I can imagine Amy in her bachelorette days, with another magazine article deadline looming, and no time to hit the market to select fresh veggies for a nutritious salad -- and as a last resort, rummaging through the cupboard for a can of baked beans. Then sighing in relief, when she finds a few wieners left in a package of hot dogs, in the back of the refrigerator. Deadlines call for desperate measures.
Don't look down your noses, now -- hey, I've tried it and it's freaking good! This is cupboard cuisine at its cheapest and quickest. A similar recipe brought from England (beans with bacon) kept the early Colonialists fed through bitterly cold winters. New Englanders soon started adding maple sugar, or molasses, to create the classic Boston Baked Beans used in this recipe (read all about the origins here.) So, you will be honoring our Colonial ancestors by trying The Chintzy Chef's last budget entree!
Back when my wife introduced me to her secret cravings, hot dogs were a traditional mix of pork and beef. Now you can get "natural," kosher, or nitrate and hormone-free wieners. You can kick this recipe up a notch by substituting fresh ground, and encased, sausages from your local deli or specialty market.
As for canned baked beans, your selection is somewhat limited. I've found Bush's Baked Beans a good brand, while the British swear by Heinz (funny video of two English blokes fixing them on toast for breakfast here.) If you have a favorite, use it. For this recipe, in keeping with my blog theme, I used an off-brand bought cheaply at my local 99c Only Store. Homemade Boston Baked Beans are on my to-do list, I'm just waiting until it gets cold enough for this slow-baking oven recipe, so do check back for that.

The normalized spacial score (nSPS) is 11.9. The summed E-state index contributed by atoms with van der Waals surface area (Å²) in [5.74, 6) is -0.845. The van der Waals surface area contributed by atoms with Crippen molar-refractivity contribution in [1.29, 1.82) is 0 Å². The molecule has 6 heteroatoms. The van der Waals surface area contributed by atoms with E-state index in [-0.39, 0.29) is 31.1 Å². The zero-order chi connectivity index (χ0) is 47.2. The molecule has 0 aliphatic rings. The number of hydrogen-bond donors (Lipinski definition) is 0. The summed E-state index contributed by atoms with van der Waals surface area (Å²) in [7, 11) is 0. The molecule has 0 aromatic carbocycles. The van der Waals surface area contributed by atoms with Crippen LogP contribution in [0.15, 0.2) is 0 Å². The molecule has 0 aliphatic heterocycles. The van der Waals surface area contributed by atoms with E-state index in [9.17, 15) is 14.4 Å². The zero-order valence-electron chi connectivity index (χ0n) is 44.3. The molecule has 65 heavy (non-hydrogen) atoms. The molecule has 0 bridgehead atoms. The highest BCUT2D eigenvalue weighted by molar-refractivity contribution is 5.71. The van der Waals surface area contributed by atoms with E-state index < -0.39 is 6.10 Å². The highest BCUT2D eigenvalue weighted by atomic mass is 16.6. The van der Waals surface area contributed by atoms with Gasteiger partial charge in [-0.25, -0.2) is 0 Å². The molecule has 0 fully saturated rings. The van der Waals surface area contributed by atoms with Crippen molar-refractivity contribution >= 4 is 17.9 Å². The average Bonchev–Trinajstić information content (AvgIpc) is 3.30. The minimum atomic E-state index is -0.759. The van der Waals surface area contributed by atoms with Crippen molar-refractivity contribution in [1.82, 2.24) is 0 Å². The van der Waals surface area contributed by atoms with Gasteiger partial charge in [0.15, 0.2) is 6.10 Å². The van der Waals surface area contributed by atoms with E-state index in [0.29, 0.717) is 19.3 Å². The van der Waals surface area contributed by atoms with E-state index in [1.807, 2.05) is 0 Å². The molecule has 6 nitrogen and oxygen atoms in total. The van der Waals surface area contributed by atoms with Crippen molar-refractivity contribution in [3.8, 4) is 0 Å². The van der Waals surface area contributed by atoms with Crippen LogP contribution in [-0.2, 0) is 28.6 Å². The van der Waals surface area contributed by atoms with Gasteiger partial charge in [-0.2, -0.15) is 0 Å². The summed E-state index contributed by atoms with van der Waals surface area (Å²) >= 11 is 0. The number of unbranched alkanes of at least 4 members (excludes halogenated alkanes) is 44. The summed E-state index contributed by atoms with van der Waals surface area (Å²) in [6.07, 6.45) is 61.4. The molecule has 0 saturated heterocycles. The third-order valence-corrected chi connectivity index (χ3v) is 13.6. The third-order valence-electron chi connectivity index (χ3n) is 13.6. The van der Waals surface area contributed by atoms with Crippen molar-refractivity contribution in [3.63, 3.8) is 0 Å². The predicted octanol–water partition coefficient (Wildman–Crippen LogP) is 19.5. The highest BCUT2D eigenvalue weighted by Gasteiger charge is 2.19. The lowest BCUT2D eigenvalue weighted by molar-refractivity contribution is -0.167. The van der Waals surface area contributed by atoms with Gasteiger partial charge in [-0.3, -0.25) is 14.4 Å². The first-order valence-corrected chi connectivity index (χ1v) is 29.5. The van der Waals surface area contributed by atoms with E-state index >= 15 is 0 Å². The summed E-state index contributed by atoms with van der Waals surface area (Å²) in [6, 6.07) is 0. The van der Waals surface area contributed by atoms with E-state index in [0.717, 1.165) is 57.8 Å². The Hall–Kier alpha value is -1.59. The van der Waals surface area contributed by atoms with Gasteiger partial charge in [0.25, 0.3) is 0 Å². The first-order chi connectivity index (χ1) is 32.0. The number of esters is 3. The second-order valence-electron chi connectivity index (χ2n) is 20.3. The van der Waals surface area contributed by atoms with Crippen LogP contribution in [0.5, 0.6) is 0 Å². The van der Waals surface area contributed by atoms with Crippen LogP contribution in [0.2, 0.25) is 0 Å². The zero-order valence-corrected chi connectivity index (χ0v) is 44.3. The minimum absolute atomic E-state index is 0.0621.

Just watch the video below to see how fast a plate of sweetened legumes with frankfurters can disappear. The video takes you through the making and consuming of my Beanie Weenie recipe, using an animation technique called "stop motion."
You've seen it before, popularized through the Gumby and Pokey TV show for children, or my favorite claymation movies featuring Wallace and Gromit. In the original 1933 King Kong movie, the giant ape was really just a foot-high model.
Click on the following animators to view visually baroque uses of stop motion from international film festival favorites the Quay Brothers and Jan Svankmajer. And, the most outrageous use of stop motion is in my "Chasing Sea Urchin" video, where I duke it out with a live sea urchin on an air hockey table! Click here to see it -- stop motion starts at 2 minutes and 20 seconds.
So, if you are under the gun and need a quick protein and carb-loaded boost, you could do worse than my wife's Beanie Weenies recipe. Do you have a quick and cheap guilty pleasure? Leave a comment describing it, so I don't feel so bad divulging a culinary couple's dark secret!
Beanie Weenies! - Video
Play it here. The video runs 58 seconds.
To view or embed from YouTube, click here.
- 2 - 4 hotdog wieners - or your favorite sausages.
- 1 can of Baked Beans or Pork n' Beans - I used a 27-ounce can but you can use a smaller one.
- A teaspoon of oil for frying wieners
- Beans & Wienies have plenty of salt to my taste, but add a bit of black pepper to taste.
Pour beans into a pot to heat through.